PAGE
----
School spirit: it’s in the cheers and whistles that sound as athletes sprint down the straightaway on the track, the high-fives and embraces after the last show, and the Hawks sweatshirts that students proudly don. It’s not hard to see the importance of incorporating school spirit into our daily lives. Hallway murmurings, though, have raised the question about how strong school spirit really is at IACS. What is school spirit exactly? According to Junior Cassidy McCauliff, school spirit is “being proud of the school you go to. Both of what you’re learning and the people you learn with.” To this IACS student and many others like her, school spirit is the happiness brought by being with classmates and enjoying the other aspects of school like intellectual growth. When questioned, the majority of students said that school spirit was lacking because they believed it required more physical, or at least visual engagement, like an additional chorus concert or more colorful hallways.
Yet, there are many examples of this physical and visual engagement already at IACS. IACS athletics display a substantial percentage of school spirit because most students are involved in sports at least once during the year, and the games and meets are very popular attractions for IACS students and families. Most important is the bond that an athlete forms with their team. As McAuliff said, a big part of school spirit is the social aspect: being proud of “peopleyou learn [or play] with.” Our drama program has the same kind of family-like bond that contributes to the school spirit already prominent at IACS. IACS Performing Arts Director Rhonda Hawthorne said that one of her favorite moments from the fall production of Peter Pan was at the end of the show when Peter Pan, played by Sophomore Joseph Harrington, finished his last song and walked offstage, as if going back to Neverland. “The kids in the back would make a space for him and he would ‘fly’ into it. All the kids would dive on top and around him in a giant cast hug. There was just so much love in this group!” she said. Even at Exhibition Night, students show off their work and give presentations that are meant to communicate their pride.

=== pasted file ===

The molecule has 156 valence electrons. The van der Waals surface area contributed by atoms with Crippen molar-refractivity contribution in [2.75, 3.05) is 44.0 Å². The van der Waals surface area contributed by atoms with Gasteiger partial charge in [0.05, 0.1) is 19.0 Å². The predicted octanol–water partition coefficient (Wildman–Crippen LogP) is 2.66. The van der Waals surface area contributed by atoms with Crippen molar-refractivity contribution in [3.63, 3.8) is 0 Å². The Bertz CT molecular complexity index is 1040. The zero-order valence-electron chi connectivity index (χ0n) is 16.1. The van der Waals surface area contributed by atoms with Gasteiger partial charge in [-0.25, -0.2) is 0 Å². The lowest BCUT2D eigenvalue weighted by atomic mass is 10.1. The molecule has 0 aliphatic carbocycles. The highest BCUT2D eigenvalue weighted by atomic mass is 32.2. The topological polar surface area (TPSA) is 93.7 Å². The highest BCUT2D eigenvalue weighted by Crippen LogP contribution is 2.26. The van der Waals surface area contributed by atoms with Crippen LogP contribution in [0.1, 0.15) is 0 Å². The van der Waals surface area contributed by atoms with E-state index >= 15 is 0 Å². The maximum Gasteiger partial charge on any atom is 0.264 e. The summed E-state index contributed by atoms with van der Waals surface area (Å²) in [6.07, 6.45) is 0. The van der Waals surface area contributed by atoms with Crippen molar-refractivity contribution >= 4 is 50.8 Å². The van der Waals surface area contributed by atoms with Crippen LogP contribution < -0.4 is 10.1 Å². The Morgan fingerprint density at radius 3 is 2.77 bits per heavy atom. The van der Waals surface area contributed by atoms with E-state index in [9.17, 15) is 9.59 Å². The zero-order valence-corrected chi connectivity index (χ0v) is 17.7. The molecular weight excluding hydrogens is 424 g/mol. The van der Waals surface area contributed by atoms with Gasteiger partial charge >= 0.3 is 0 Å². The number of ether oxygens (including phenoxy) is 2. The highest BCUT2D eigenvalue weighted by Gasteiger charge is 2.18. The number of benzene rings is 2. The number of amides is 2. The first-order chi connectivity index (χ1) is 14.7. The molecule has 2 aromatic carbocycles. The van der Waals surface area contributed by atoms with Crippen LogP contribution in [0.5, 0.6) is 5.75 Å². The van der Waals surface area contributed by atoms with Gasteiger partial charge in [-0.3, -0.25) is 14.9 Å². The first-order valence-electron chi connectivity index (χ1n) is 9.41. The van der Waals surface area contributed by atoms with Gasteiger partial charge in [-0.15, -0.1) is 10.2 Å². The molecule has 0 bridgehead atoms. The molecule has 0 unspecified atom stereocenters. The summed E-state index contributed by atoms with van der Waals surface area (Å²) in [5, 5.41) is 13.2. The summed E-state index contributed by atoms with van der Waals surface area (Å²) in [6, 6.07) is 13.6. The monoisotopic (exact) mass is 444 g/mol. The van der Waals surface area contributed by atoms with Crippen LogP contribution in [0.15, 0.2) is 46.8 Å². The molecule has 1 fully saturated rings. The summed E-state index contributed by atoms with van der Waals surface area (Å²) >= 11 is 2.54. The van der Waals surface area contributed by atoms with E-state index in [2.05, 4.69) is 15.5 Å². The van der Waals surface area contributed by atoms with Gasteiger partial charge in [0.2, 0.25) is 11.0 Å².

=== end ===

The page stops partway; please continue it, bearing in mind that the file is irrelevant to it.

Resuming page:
One of the biggest differences between IACS and our larger public school neighbors, Tyngsborough High School and Chelmsford High School, is the lack of football in our school culture. Football has been an American staple since the late 1800s, and is celebrated with an outpouring of fanfare in the major league, college, and high school levels. Football is also traditionally where cheerleaders perform, symbolizing the celebratory nature of the game. IACS does not currently have a football team or the equipment needed to start one, but if we could, would it be a good idea? Senior Nicholas Scarsdale doesn’t think so. He said, “We are more well-rounded than most schools, keeping the drama department and sports department more equal. We don’t need a football team to have more school spirit. If each department supports the other, we can increase the school spirit.” So in hindsight, football may not make the school “spirited” enough to offset the fact that it may not fit into our current school culture very well.
Pep rallies? Why not have a pep rally perhaps on a Saturday when there are back-to-back boys and girls home games, or even before the big State meet? Although the school follows a strict health code, they’ve hired food trucks before for fundraisers like the Hawk Walk and annual 5K. The other gaps could be filled in with some music, good advertisement and enthusiastic volunteers. Wouldn’t the mere process of making a pep rally happen be good for school spirit?
Another thing that students have expressed interest in is a high-school band/orchestra. IACS has two bands, one of which is available to advanced middle schoolers and high schoolers. There are only four high schoolers in the band. Middle school music teacher and band teacher Jess Destramp said that she would love to get more instrumentalists from the high school involved, and would even look into creating a “high school only” group if there was enough interest.
What about a new Mascot? Scarsdale mentioned being dubbed the “Red-Tailed Hawks” in the 2010-2011 school year was not the choice of the student body. “We shouldn’t have been called the Hawks! That was a scam, and a lie. It was clearly a set up,” he said, referring to the elections that the school held in order to choose a new mascot. Although students got the chance to vote on their favorites, the real decision was made when, according to English teacher Thomas Hinkle, the Board of Trustees took the top ten mascot choices based on the results of the elections and chose for the student body. If any of the popular options were not viable, they should not have been on the ballot in the first place. Giving students the ultimate choice might be a good way to promote school spirit because they would feel empowered, and that the school mascot truly represents them.